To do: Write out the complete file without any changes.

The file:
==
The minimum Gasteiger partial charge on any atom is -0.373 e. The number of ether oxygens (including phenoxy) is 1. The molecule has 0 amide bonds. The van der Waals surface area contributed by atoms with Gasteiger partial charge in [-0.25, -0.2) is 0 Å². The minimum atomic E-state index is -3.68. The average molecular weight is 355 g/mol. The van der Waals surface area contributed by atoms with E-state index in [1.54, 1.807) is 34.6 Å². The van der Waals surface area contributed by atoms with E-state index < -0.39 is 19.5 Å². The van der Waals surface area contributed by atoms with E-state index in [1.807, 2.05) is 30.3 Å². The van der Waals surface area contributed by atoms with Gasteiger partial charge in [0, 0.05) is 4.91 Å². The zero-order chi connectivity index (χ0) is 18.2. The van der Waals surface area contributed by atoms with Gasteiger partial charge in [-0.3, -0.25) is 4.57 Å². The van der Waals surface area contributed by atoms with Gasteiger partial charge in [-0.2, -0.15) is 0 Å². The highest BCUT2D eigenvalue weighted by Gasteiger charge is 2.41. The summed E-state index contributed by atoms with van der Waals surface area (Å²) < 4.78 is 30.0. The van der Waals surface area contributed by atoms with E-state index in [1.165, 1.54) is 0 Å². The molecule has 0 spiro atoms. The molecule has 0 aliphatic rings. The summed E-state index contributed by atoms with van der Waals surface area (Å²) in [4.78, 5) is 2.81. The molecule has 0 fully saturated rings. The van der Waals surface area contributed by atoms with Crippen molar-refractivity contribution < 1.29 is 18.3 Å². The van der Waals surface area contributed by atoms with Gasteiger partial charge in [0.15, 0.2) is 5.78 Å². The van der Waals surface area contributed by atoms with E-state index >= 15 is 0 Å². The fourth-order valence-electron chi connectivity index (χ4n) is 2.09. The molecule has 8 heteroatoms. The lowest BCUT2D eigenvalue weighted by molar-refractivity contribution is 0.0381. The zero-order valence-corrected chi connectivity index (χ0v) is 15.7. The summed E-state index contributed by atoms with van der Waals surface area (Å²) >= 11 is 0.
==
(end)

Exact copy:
The minimum Gasteiger partial charge on any atom is -0.373 e. The number of ether oxygens (including phenoxy) is 1. The molecule has 0 amide bonds. The van der Waals surface area contributed by atoms with Gasteiger partial charge in [-0.25, -0.2) is 0 Å². The minimum atomic E-state index is -3.68. The average molecular weight is 355 g/mol. The van der Waals surface area contributed by atoms with E-state index in [1.54, 1.807) is 34.6 Å². The van der Waals surface area contributed by atoms with E-state index < -0.39 is 19.5 Å². The van der Waals surface area contributed by atoms with E-state index in [1.807, 2.05) is 30.3 Å². The van der Waals surface area contributed by atoms with Gasteiger partial charge in [0, 0.05) is 4.91 Å². The zero-order chi connectivity index (χ0) is 18.2. The van der Waals surface area contributed by atoms with Gasteiger partial charge in [-0.3, -0.25) is 4.57 Å². The van der Waals surface area contributed by atoms with Gasteiger partial charge in [-0.2, -0.15) is 0 Å². The highest BCUT2D eigenvalue weighted by Gasteiger charge is 2.41. The summed E-state index contributed by atoms with van der Waals surface area (Å²) < 4.78 is 30.0. The van der Waals surface area contributed by atoms with E-state index in [1.165, 1.54) is 0 Å². The molecule has 0 spiro atoms. The molecule has 0 aliphatic rings. The summed E-state index contributed by atoms with van der Waals surface area (Å²) in [4.78, 5) is 2.81. The molecule has 0 fully saturated rings. The van der Waals surface area contributed by atoms with Crippen molar-refractivity contribution < 1.29 is 18.3 Å². The van der Waals surface area contributed by atoms with Gasteiger partial charge in [0.15, 0.2) is 5.78 Å². The van der Waals surface area contributed by atoms with E-state index >= 15 is 0 Å². The fourth-order valence-electron chi connectivity index (χ4n) is 2.09. The molecule has 8 heteroatoms. The lowest BCUT2D eigenvalue weighted by molar-refractivity contribution is 0.0381. The zero-order valence-corrected chi connectivity index (χ0v) is 15.7. The summed E-state index contributed by atoms with van der Waals surface area (Å²) >= 11 is 0.